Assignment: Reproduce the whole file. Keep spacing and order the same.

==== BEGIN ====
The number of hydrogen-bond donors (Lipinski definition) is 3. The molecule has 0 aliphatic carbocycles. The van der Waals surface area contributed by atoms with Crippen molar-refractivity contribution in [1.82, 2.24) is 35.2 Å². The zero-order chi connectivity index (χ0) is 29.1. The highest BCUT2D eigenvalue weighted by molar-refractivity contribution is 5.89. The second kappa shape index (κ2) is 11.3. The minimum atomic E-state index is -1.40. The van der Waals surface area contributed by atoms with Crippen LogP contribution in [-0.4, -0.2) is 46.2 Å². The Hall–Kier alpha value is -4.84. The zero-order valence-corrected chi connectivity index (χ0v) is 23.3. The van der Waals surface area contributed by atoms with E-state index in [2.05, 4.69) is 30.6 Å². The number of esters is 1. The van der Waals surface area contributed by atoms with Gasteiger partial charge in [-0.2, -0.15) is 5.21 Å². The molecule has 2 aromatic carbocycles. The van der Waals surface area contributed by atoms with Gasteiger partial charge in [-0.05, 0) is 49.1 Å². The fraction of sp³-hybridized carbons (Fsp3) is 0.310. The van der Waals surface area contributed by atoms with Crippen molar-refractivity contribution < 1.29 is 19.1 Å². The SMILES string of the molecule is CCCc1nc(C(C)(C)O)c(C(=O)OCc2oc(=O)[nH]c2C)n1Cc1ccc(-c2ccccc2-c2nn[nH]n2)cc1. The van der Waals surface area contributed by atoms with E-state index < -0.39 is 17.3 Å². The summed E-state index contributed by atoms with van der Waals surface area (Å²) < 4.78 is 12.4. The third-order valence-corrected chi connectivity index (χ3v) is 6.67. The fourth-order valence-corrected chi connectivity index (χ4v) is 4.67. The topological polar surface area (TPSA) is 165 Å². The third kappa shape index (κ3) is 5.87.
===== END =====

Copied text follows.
The number of hydrogen-bond donors (Lipinski definition) is 3. The molecule has 0 aliphatic carbocycles. The van der Waals surface area contributed by atoms with Crippen molar-refractivity contribution in [1.82, 2.24) is 35.2 Å². The zero-order chi connectivity index (χ0) is 29.1. The highest BCUT2D eigenvalue weighted by molar-refractivity contribution is 5.89. The second kappa shape index (κ2) is 11.3. The minimum atomic E-state index is -1.40. The van der Waals surface area contributed by atoms with Crippen LogP contribution in [-0.4, -0.2) is 46.2 Å². The Hall–Kier alpha value is -4.84. The zero-order valence-corrected chi connectivity index (χ0v) is 23.3. The van der Waals surface area contributed by atoms with E-state index in [2.05, 4.69) is 30.6 Å². The number of esters is 1. The van der Waals surface area contributed by atoms with Gasteiger partial charge in [-0.2, -0.15) is 5.21 Å². The molecule has 2 aromatic carbocycles. The van der Waals surface area contributed by atoms with Gasteiger partial charge in [-0.05, 0) is 49.1 Å². The fraction of sp³-hybridized carbons (Fsp3) is 0.310. The van der Waals surface area contributed by atoms with Crippen molar-refractivity contribution < 1.29 is 19.1 Å². The SMILES string of the molecule is CCCc1nc(C(C)(C)O)c(C(=O)OCc2oc(=O)[nH]c2C)n1Cc1ccc(-c2ccccc2-c2nn[nH]n2)cc1. The van der Waals surface area contributed by atoms with E-state index < -0.39 is 17.3 Å². The summed E-state index contributed by atoms with van der Waals surface area (Å²) < 4.78 is 12.4. The third-order valence-corrected chi connectivity index (χ3v) is 6.67. The fourth-order valence-corrected chi connectivity index (χ4v) is 4.67. The topological polar surface area (TPSA) is 165 Å². The third kappa shape index (κ3) is 5.87.